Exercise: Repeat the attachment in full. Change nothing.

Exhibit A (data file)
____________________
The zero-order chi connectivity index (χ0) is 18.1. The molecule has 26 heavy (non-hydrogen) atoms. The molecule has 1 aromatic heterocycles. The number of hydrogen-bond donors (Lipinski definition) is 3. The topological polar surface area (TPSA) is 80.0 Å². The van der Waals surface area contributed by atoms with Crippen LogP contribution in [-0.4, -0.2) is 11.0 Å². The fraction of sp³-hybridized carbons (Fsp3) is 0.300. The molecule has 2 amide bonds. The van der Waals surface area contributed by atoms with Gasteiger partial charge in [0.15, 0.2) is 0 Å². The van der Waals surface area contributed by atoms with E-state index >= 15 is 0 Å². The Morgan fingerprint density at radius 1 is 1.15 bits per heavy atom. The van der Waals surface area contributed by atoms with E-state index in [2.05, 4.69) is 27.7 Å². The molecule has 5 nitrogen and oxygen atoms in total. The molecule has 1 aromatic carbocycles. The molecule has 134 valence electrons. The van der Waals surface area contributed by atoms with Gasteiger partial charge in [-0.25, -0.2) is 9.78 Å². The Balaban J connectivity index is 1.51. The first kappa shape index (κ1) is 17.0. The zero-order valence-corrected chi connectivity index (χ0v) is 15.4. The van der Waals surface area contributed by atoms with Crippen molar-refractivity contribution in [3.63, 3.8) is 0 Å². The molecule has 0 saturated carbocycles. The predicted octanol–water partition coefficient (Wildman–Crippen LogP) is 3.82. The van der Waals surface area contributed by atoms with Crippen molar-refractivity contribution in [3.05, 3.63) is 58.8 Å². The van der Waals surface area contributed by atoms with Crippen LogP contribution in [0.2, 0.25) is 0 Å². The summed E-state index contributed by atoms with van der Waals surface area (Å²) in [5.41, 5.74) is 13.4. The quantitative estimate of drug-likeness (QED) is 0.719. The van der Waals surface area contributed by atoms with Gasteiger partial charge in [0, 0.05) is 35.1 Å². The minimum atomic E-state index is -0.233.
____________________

The zero-order chi connectivity index (χ0) is 18.1. The molecule has 26 heavy (non-hydrogen) atoms. The molecule has 1 aromatic heterocycles. The number of hydrogen-bond donors (Lipinski definition) is 3. The topological polar surface area (TPSA) is 80.0 Å². The van der Waals surface area contributed by atoms with Crippen LogP contribution in [-0.4, -0.2) is 11.0 Å². The fraction of sp³-hybridized carbons (Fsp3) is 0.300. The molecule has 2 amide bonds. The van der Waals surface area contributed by atoms with Gasteiger partial charge in [0.15, 0.2) is 0 Å². The van der Waals surface area contributed by atoms with E-state index >= 15 is 0 Å². The Morgan fingerprint density at radius 1 is 1.15 bits per heavy atom. The van der Waals surface area contributed by atoms with E-state index in [2.05, 4.69) is 27.7 Å². The molecule has 5 nitrogen and oxygen atoms in total. The molecule has 1 aromatic carbocycles. The molecule has 134 valence electrons. The van der Waals surface area contributed by atoms with Gasteiger partial charge in [-0.25, -0.2) is 9.78 Å². The Balaban J connectivity index is 1.51. The first kappa shape index (κ1) is 17.0. The zero-order valence-corrected chi connectivity index (χ0v) is 15.4. The van der Waals surface area contributed by atoms with Crippen molar-refractivity contribution in [3.63, 3.8) is 0 Å². The molecule has 0 saturated carbocycles. The predicted octanol–water partition coefficient (Wildman–Crippen LogP) is 3.82. The van der Waals surface area contributed by atoms with Crippen molar-refractivity contribution in [3.05, 3.63) is 58.8 Å². The van der Waals surface area contributed by atoms with Crippen LogP contribution in [0.2, 0.25) is 0 Å². The summed E-state index contributed by atoms with van der Waals surface area (Å²) in [5.41, 5.74) is 13.4. The quantitative estimate of drug-likeness (QED) is 0.719. The van der Waals surface area contributed by atoms with Gasteiger partial charge in [0, 0.05) is 35.1 Å². The minimum atomic E-state index is -0.233.